Vitamin D & Asthma

“Are there any nutritional treatments for asthma?” is a question I am often asked. My usual reply? “Not that we know for certain.”
For me, as is probably true of most modern physicians who have been trained in ‘traditional medicine’ in the United States, I am a bit on the skeptical side. That is, I like to see solid data from well performed clinical trials, peer-reviewed and published, demonstrating clinical efficacy of any medication, treatment or therapy before I recommend it to my patients

In fact, it usually takes several such successful experiments for me to be really convinced. I believe that overall this is a good approach, intended to prevent unproven or untested therapies from being haphazardly used on trusting, unsuspecting patients. In general, evidence-based medicine, which is part of the thinking process behind most published practice parameters, demands it.

Having said this, I am intrigued by the potential of using Vitamin D in the treatment of asthma.

Why do I say this?

It is because of two fairly recent publications.

First, in his book entitled “The Vitamin D Solution”, (published in 2010 by Hudson Street Press) Michael F. Holick, PhD, MD, arguably the world’s foremost expert on Vitamin D explains the biologic importance of Vitamin D (vit D), and the role that it plays in maintaining health, as well as the role deficiency plays in multiple disease states including osteoporosis, heart disease, autoimmune disease, depression and asthma, among others. In his book, Dr Holick outlines a rational plan involving measurement of Vitamin D levels (specifically 25-hydroxy vitamin D levels) to determine the presence of vit D sufficiency or deficiency (vit D deficiency seems to be widespread). He then reviews the use of diet, vit D supplementation, and judicious (limited) unprotected sun exposure to correct vit D deficiency. His book is excellent “food for thought”. I recommend it to all, especially those concerned with the rational use of vitamins in health and disease.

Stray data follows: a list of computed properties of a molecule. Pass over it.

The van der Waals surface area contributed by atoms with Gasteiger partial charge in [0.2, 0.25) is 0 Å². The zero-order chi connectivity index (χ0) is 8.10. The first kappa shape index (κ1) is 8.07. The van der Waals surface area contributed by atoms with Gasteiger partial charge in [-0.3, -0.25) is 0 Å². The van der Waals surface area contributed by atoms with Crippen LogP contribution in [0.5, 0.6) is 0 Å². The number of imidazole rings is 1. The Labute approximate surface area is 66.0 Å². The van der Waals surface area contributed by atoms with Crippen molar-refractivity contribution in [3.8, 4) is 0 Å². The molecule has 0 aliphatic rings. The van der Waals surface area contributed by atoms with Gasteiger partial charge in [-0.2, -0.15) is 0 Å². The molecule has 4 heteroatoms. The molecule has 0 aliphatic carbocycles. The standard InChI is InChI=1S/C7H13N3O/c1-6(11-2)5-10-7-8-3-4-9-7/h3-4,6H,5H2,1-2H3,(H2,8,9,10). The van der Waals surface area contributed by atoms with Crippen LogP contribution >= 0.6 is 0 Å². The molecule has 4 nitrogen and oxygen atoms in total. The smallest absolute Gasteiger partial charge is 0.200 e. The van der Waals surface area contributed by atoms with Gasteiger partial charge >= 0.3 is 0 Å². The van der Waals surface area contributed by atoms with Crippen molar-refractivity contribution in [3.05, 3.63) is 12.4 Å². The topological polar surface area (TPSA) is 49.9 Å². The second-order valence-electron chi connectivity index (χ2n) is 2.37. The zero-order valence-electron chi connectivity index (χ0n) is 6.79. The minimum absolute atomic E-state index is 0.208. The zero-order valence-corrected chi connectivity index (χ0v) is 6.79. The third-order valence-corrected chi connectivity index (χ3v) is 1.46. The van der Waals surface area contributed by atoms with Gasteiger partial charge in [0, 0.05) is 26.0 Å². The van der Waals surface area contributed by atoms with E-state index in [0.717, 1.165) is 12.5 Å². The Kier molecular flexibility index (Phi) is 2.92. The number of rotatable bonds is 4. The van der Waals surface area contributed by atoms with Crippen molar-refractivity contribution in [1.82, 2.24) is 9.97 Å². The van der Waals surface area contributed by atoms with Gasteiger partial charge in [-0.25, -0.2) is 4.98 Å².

Secondly, a review article titled “The role of vitamin D in asthma” published in Annals of Allergy, Asthma & Immunology, Volume 105, pp 191-199, September 2010. This is a major, peer-reviewed professional medical journal. In this article, Drs Sandhu and Casale review the medical literature on vitamin D and asthma from 1950 to 2009. They point out that “Vitamin D deficiency has been associated with epidemiologic patterns observed in the asthma epidemic” and show the evidence suggesting the association of vit D deficiency with twitchy airways, lower lung function, reduced asthma control and possibly steroid resistance in asthma! In this excellent article they hypothesize that use of vit D supplementation may help improve asthma control by reducing inflammation in the lungs. They are careful to point out in their conclusion the need for “carefully designed long-term interventional trials with vitamin D in patients with asthma.”

I agree with the need for further clinical trials to fully elucidate the role of vitamin D in asthma and the use of increasing vitamin D levels as a potential treatment.

As I said earlier, I like to see the evidence first. I am, however, excited by the possibilities. I see little downside to measuring vitamin D levels and using Dr Holick’s strategy for raising levels in those found to be deficient.

My recommendation is that you first discuss this with your allergist or primary physician. Be careful, but be hopeful. It is not wise to blindly use any supplement or vitamin. I patiently await further research evidence but see little downside to the rational use of vitamin D supplementation in asthma where deficiency is found.

Be kind to yourself!